Navajo farmers: Gold King Mine spill continues to hurt crop sales
SHIPROCK — Bertha Etsitty remembers the income she received from selling vegetables and alfalfa grown on her farm here before the Gold King Mine spill occurred.
"We always had money. Our pockets were full. But ever since the spill, we haven't been really farming," she said. "People out on the reservation, they tell us, 'where are your crops from? This watermelon looks good, but where is it coming from?'"
When Etsitty explains that her farm is in Shiprock, buyers refrain from purchasing because they fear it is contaminated with heavy metals released in August 2015 by the Gold King Mine near Silverton, Colorado.
The heavy metals from the spill that was accidentally triggered by contractors working for the U.S. Environmental Protection Agency flowed into a tributary of the Animas River, then into the San Juan River.
The San Juan River supplies water for irrigation canals that service farms in Upper Fruitland, Nenahnezad, San Juan, Hogback, Shiprock and Gadii'ahi.
Etsitty told the New Mexico Environment Department on March 5 that, despite the public being told that levels for heavy metals meet water quality standards set by federal, state and tribal agencies, convincing consumers is challenging. That has caused financial trouble for farmers.
"People ask a lot of questions. They say, 'it's not safe. We don't want to buy from you,'" she said.
The NMED is aware of the stigma around crops grown by water from the Animas and San Juan rivers. Since November, the department has hosted listening sessions to hear from farmers in San Juan County and on the Navajo Nation about the discredit toward the area's agriculture.
"There's no scientific basis. It's a stigma. People saw these images of the yellow river – these shocking images went all over the place. And now, we have three years of scientific data showing crops are safe," NMED chief scientist Dennis McQuillan said.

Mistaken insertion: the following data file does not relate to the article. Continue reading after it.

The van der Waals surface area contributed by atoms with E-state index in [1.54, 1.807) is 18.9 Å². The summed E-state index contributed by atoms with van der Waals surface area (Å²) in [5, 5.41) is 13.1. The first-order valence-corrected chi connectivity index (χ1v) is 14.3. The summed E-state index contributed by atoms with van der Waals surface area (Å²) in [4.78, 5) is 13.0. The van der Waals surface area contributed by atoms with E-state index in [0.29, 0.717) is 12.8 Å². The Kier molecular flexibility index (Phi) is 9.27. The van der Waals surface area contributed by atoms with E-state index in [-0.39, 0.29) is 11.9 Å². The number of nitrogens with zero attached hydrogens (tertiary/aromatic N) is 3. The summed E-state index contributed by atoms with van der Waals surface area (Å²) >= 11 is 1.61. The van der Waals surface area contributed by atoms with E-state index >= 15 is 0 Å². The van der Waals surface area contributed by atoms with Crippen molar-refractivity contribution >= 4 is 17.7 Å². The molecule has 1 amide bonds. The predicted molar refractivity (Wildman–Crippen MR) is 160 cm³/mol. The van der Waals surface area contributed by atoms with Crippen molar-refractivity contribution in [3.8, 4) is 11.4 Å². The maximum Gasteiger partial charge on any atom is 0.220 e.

To counter the misconception, the department will use federal dollars through the Water Infrastructure Improvements for the Nation Act to launch a public relations campaign to restore trust in the region's agricultural community.
The NMED is partnering with the San Juan Soil and Water Conservation District and the Navajo Nation Environmental Protection Agency on the campaign, which will include advertisements, billboards, flyers and online resources.
Several attendees suggested that tribal officials record announcements for the radio, because they serve as naat'áanii, which means "leader" in the Navajo language.
Shiprock resident Byron Nelson said he deals with criticism when selling produce and suggested issuing certificates to farmers to show their food is safe.
"It's our word that's out there and people are having a hard time believing what we're saying," he said.
Nelson, who has been growing corn and squash for 12 years in Shiprock, sells in Gallup and in Kayenta and Tuba City, both in Arizona, but no matter the location, he hears negative comments and misconceptions about the river water.
"Personally, it hurts when somebody comes to your table and makes a smart remark. They have a hard time believing you. I have to show them the callus on my hands from all the work … but still, they make fun of it," Nelson said.
Noel Lyn Smith covers the Navajo Nation for The Daily Times. She can be reached at 505-564-4636 or by email at firstname.lastname@example.org.
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